school would not verify the applicant’s status. The Fraud Prevention Unit
                              told the consular officer that they believed the applicant was committing
                              fraud on her application, and the consular officer denied the visa.


ARSO-I Case Studies
U.S. Embassy Santo Domingo,   U.S. Major League Baseball (MLB) teams award large signing bonuses to
the Dominican Republic        younger prospective players in the Dominican Republic, creating a
                              significant economic incentive to make prospective players seem
                              younger. As a result, MLB prospects often falsify their ages and
                              sometimes their identities on visa applications to make them appear
                              younger than they truly are. To date, ARSO-I Santo Domingo has
                              facilitated the arrests of two MLB Dominican talent scouts, an MLB
                              Investigator, and an MLB pitcher, among others, for participating in
                              identity fraud. The pitcher, a Dominican citizen, assumed the identity of a
                              younger person and obtained a contract to play professional baseball as
                              a pitcher in the United States in 1999. The pitcher has since illegally
                              obtained at least 10 nonimmigrant visas in his assumed identity. ARSO-I
                              Santo Domingo confirmed the pitcher’s true identity and coordinated with
                              the Dominican prosecutors’ office to obtain a Dominican arrest warrant.
                              The pitcher later returned to the Dominican Republic and obtained travel
                              documents and a new nonimmigrant visa petition from the MLB in his true
                              identity, and applied for a nonimmigrant visa. The interviewing consular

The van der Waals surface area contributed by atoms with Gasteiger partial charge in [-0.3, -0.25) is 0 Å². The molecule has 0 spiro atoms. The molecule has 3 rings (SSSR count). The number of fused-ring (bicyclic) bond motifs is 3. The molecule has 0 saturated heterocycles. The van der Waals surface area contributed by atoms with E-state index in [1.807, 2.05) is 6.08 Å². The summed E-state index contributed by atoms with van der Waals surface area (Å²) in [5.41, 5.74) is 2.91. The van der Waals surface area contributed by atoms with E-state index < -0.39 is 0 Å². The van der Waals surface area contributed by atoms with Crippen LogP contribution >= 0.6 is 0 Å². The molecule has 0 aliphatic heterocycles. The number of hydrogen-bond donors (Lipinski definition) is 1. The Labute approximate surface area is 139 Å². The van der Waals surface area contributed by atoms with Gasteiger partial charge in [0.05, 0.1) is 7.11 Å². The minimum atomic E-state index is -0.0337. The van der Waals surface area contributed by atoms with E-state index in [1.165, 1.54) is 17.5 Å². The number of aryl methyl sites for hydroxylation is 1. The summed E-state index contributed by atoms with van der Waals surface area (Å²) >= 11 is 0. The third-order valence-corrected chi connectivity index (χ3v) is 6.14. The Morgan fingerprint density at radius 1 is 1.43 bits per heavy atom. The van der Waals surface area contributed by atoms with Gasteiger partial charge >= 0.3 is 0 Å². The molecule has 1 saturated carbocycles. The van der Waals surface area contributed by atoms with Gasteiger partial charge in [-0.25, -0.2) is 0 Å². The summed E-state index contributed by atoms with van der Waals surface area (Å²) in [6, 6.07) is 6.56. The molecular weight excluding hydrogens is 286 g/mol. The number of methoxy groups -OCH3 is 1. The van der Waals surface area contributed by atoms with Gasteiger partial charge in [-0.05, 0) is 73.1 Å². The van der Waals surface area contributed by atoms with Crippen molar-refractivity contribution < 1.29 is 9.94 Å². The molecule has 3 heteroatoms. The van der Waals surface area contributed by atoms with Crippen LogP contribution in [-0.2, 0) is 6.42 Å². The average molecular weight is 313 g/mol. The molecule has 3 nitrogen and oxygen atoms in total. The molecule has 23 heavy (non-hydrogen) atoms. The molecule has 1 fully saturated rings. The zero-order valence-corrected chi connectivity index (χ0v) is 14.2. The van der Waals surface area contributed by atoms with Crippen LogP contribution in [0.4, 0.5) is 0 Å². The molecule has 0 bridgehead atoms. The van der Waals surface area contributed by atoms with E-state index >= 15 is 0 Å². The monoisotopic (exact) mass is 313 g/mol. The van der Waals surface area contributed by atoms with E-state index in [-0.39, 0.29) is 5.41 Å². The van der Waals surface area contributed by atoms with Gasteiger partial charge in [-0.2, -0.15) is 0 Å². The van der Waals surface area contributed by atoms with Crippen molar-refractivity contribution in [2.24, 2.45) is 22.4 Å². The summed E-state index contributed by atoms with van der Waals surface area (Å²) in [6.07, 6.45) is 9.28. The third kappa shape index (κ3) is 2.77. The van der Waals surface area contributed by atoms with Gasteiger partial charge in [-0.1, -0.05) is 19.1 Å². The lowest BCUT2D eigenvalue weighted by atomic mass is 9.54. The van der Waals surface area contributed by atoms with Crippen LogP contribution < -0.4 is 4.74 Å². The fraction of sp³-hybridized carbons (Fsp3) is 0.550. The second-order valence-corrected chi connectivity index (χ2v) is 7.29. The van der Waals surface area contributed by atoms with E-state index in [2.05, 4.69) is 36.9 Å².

officer found the pitcher ineligible for the nonimmigrant visa due to identity
                              fraud, and the ARSOI-I Santo Domingo subsequently facilitated his arrest



                              Page 41                                         GAO-12-888 Visa Fraud Prevention
                                Appendix III: Case Studies




                                by the Dominican National Police, based on his outstanding Dominican
                                arrest warrant.

U.S. Consulate Sao Paulo,       In December 2010, Sao Paulo Civil Police arrested a Brazilian who
Brazil                          presented false documents in support of his U.S. visa application. This
                                was the ninth arrest of applicants whom had named the same individual
                                known to be a smuggler and fraudulent document vender on their visa
                                application. Further investigation identified approximately 70 persons who
                                had used false documents provided by the document vendor since 2009.
                                ARSO-I Sao Paulo received information that the document vendor and
                                his accomplices were also producing false documents in support of
                                Canadian visa applications, and Italian and Brazilian passports. In March
                                2011, the Brazilian Federal Police, the State of Santa Catarina Civil
                                Police, and the State of Santa Catarina Prosecutor’s office arrested the
                                document vendor and three of his accomplices.

U.S. Embassy New Delhi, India   Immigrations Customs Enforcement (ICE) contacted the Deputy Assistant
                                Regional Officer Investigator in New Delhi after receiving information that
                                a private translator was extorting money from U.S. Citizenship and